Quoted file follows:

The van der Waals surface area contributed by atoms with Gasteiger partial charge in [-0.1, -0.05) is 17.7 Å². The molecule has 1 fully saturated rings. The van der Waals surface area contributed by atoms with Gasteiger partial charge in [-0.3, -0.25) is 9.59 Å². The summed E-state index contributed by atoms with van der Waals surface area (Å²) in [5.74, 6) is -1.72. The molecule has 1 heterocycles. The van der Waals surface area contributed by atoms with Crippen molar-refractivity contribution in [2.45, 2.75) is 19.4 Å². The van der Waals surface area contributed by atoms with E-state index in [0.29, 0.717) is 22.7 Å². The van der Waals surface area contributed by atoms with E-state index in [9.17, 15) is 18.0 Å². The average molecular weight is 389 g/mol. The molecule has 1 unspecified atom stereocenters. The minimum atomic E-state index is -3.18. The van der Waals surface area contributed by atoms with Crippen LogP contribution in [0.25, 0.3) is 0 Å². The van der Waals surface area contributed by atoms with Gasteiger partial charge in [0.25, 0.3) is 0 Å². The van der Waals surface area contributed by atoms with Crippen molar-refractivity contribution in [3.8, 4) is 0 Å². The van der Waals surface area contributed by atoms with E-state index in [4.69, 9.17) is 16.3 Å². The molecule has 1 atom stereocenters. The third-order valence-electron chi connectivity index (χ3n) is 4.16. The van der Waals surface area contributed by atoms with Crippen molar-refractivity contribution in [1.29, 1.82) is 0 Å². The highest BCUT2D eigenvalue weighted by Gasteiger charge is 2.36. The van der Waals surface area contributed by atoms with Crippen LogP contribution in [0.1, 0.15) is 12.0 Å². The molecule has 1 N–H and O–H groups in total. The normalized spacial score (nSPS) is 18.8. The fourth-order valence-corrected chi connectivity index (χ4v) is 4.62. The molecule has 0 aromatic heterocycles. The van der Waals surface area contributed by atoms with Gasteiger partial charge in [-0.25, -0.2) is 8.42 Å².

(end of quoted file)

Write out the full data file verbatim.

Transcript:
The van der Waals surface area contributed by atoms with Gasteiger partial charge in [-0.1, -0.05) is 17.7 Å². The molecule has 1 fully saturated rings. The van der Waals surface area contributed by atoms with Gasteiger partial charge in [-0.3, -0.25) is 9.59 Å². The summed E-state index contributed by atoms with van der Waals surface area (Å²) in [5.74, 6) is -1.72. The molecule has 1 heterocycles. The van der Waals surface area contributed by atoms with Crippen molar-refractivity contribution in [2.45, 2.75) is 19.4 Å². The van der Waals surface area contributed by atoms with E-state index in [0.29, 0.717) is 22.7 Å². The van der Waals surface area contributed by atoms with E-state index in [9.17, 15) is 18.0 Å². The average molecular weight is 389 g/mol. The molecule has 1 unspecified atom stereocenters. The minimum atomic E-state index is -3.18. The van der Waals surface area contributed by atoms with Crippen LogP contribution in [0.25, 0.3) is 0 Å². The van der Waals surface area contributed by atoms with Gasteiger partial charge in [0.25, 0.3) is 0 Å². The van der Waals surface area contributed by atoms with Crippen molar-refractivity contribution in [3.8, 4) is 0 Å². The van der Waals surface area contributed by atoms with E-state index in [4.69, 9.17) is 16.3 Å². The molecule has 1 atom stereocenters. The third-order valence-electron chi connectivity index (χ3n) is 4.16. The van der Waals surface area contributed by atoms with Crippen molar-refractivity contribution in [1.29, 1.82) is 0 Å². The highest BCUT2D eigenvalue weighted by Gasteiger charge is 2.36. The van der Waals surface area contributed by atoms with Crippen LogP contribution in [0.1, 0.15) is 12.0 Å². The molecule has 1 N–H and O–H groups in total. The normalized spacial score (nSPS) is 18.8. The fourth-order valence-corrected chi connectivity index (χ4v) is 4.62. The molecule has 0 aromatic heterocycles. The van der Waals surface area contributed by atoms with Gasteiger partial charge in [-0.25, -0.2) is 8.42 Å².